On this day 130 years ago, the great Yale man, Robert H. Kiphuth was born !!
ROBERT J. H. KIPHUTH (USA) 1965 Honor Coach
FOR THE RECORD: OLYMPIC GAMES: 1932, 1936, 1948 (U.S. Olympic Men’s Swimming Team Head Coach); Yale University Swimming Coach for over 30 years, winning 200 consecutive meets, National AAU Team Championships, NCAA Championships; Introduced dry land exercises to swim training; National AAU Treasurer; AAU Youth Fitness Director.
On numbers of dual meet victories (only 10 losers in 42 years), numbers of Eastern Intercollegiate titles (38), numbers of times as U.S. Olympic coach (5), numbers of swim trips overseas (33), and numbers of AAU National Team Championships (14), no coach has been so successful as Yale’s Bob Kiphuth. Perhaps the highlight of his career was Kiphuth’s 1948 Men’s U.S. Olympic swimming team, the only team in history to win first place in every event.
Kiphuth came from humble beginnings in Tonawanda, New York, and while this Buffalo area has never been famous for swimmers, it is another Oxford, Ohio, as a spawning ground for coaches, including Kiphuth, Matt Mann, Uhro Saari, George Breen and Harry Hainsworth. Originally an exercise-gymnastics-fitness instructor, Kiphuth came down from the gym to take over the swim team at the old Carnegie Pool when Matt Mann left Yale after 1917. His success was instant and continual.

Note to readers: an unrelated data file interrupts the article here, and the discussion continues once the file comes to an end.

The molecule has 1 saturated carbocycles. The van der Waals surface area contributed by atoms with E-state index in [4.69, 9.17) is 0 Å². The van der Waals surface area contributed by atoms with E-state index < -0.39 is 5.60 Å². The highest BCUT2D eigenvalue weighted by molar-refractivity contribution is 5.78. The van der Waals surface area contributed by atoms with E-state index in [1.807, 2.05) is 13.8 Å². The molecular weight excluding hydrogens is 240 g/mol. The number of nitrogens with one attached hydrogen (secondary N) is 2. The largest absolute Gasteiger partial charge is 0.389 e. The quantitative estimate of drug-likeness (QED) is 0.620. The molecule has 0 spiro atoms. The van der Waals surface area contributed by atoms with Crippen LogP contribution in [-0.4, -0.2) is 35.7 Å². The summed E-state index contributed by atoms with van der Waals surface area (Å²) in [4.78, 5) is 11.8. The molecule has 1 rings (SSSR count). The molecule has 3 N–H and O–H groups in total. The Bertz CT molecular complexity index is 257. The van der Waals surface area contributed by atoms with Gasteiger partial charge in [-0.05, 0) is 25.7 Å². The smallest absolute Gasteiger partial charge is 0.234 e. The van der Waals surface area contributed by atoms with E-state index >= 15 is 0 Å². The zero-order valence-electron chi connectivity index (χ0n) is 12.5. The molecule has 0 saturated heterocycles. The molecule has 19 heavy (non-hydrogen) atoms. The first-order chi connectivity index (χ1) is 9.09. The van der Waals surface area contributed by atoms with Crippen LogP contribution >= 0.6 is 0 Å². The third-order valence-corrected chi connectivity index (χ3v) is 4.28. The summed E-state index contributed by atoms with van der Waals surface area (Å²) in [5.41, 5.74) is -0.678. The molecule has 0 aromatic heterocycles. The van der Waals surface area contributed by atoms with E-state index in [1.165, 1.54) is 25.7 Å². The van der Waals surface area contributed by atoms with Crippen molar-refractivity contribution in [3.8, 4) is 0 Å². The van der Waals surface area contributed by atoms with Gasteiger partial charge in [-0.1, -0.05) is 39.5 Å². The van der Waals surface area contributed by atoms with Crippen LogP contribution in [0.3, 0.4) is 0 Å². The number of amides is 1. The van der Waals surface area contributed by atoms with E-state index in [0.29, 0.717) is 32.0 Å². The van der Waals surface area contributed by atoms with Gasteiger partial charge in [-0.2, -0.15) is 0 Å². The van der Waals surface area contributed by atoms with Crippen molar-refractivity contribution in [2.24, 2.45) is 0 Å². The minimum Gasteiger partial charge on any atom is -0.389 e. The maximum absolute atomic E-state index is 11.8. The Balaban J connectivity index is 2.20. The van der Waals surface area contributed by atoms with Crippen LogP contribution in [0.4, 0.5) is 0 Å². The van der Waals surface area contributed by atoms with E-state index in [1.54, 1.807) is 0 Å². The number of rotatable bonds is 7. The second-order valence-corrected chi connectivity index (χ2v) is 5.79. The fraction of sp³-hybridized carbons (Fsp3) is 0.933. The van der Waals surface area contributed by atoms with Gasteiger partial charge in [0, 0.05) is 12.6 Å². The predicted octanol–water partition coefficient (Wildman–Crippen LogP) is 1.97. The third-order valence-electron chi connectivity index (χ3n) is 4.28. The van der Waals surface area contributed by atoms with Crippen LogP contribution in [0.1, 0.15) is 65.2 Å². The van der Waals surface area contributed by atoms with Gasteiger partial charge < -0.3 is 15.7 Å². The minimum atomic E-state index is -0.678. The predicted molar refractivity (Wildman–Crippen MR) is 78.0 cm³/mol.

More than any other coach, Kiphuth was responsible for adding dry land exercises and cross-country running to swimming programs. His success changed the long entrenched theories that swimming muscles had to be soft and trained only in the water. Kiphuth was accepted in Physical Education circles where his articles and several books made universal knowledge the techniques that had been kept secret in a few coaches’ minds. He was the first editor and publisher of “Swimming World” magazine.
As Athletic Director and Physical Education professor at Yale, as a much traveled ambassador of swimming, Kiphuth played a key roll in sports administration, coordination and politics helping to break down much of the traditional thinking that a coach is a trainer that should be seen and not heard. Kiphuth was a founder of the Council for National Cooperation in Aquatics, a charter Vice President of the International Swimming Hall of Fame, a director of the Boys Clubs of America, the National Art Museum of Sports, the President’s Fitness Council, National Swim Chairman of the AAU and many other executive-administrative functions other than coaching.
At Yale, he was a counselor to his many great swimmers out of the water but a very tough taskmaster to both swimmers and staff in his famous Payne-Whitney exhibition pool where his swimmers Jimmy McLane, Alan Ford and Jeff Farrell set many of the world records.
Kiphuth was a collector who filled his halls with pictures, clippings and trophies. When his bicycle was parked in the granite hallway of Payne-Whitney it meant the boss was in.